Results 1  10
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19
NonInteractive CryptoComputing for NC1
 In 40th Annual Symposium on Foundations of Computer Science
, 1999
"... The area of "computing with encrypted data" has been studied by numerous authors in the past twenty years since it is fundamental to understanding properties of encryption and it has many practical applications. The related fundamental area of "secure function evaluation" has bee ..."
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Cited by 71 (0 self)
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The area of "computing with encrypted data" has been studied by numerous authors in the past twenty years since it is fundamental to understanding properties of encryption and it has many practical applications. The related fundamental area of "secure function evaluation" has been studied since the mid 80's. In its basic twoparty case, two parties (Alice and Bob) evaluate a known circuit over private inputs (or a private input and a private circuit). Much attention has been paid to the important issue of minimizing rounds of computation in this model. Namely, the number of communication rounds in which Alice and Bob need to engage in to evaluate a circuit on encrypted data securely. Advancements in these areas have been recognized as open problems and have remained open for a number of years. In this paper we give a one round, and thus round optimal, protocol for secure evaluation of circuits which is in polynomialtime for NC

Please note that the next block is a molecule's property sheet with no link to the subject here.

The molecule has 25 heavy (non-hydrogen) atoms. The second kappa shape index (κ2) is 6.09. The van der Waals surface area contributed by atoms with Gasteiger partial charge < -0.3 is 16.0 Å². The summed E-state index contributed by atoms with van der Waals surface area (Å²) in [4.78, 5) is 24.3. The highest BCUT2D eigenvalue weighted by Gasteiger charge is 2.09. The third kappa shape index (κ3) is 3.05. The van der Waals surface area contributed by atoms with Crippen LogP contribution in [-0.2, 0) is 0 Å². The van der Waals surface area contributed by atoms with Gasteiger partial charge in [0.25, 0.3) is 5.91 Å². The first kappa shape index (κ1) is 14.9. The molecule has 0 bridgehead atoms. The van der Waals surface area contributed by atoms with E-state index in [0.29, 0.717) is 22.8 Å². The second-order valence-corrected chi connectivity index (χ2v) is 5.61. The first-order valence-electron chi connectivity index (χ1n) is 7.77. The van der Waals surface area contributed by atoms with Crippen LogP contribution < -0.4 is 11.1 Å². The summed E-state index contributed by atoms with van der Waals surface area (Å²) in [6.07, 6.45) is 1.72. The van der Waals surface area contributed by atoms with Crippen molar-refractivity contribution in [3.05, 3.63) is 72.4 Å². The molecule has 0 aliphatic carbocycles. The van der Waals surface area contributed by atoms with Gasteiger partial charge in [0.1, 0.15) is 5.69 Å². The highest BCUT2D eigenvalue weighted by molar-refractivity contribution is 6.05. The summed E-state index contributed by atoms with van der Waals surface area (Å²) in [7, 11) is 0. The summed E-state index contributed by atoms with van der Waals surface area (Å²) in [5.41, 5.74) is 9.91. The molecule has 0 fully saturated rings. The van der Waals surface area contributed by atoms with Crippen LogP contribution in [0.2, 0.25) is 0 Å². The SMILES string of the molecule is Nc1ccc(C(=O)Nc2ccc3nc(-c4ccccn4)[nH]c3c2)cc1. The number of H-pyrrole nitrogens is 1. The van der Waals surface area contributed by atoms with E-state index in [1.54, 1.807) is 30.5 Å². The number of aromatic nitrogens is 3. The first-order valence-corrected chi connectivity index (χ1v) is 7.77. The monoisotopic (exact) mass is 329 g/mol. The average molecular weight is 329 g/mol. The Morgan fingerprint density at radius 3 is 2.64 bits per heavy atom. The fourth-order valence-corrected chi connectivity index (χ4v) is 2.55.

Complete characterization of adversaries tolerable in secure multiparty computation
 Proc. 16th ACM Symposium on Principles of Distributed Computing (PODC
, 1997
"... Abstract The classical results in unconditional multiparty computation among a set of n players state that less than n=2 passive or less than n=3 active adversaries can be tolerated; assuming a broadcast channel the threshold for active adversaries is n=2. Strictly generalizing these results we spe ..."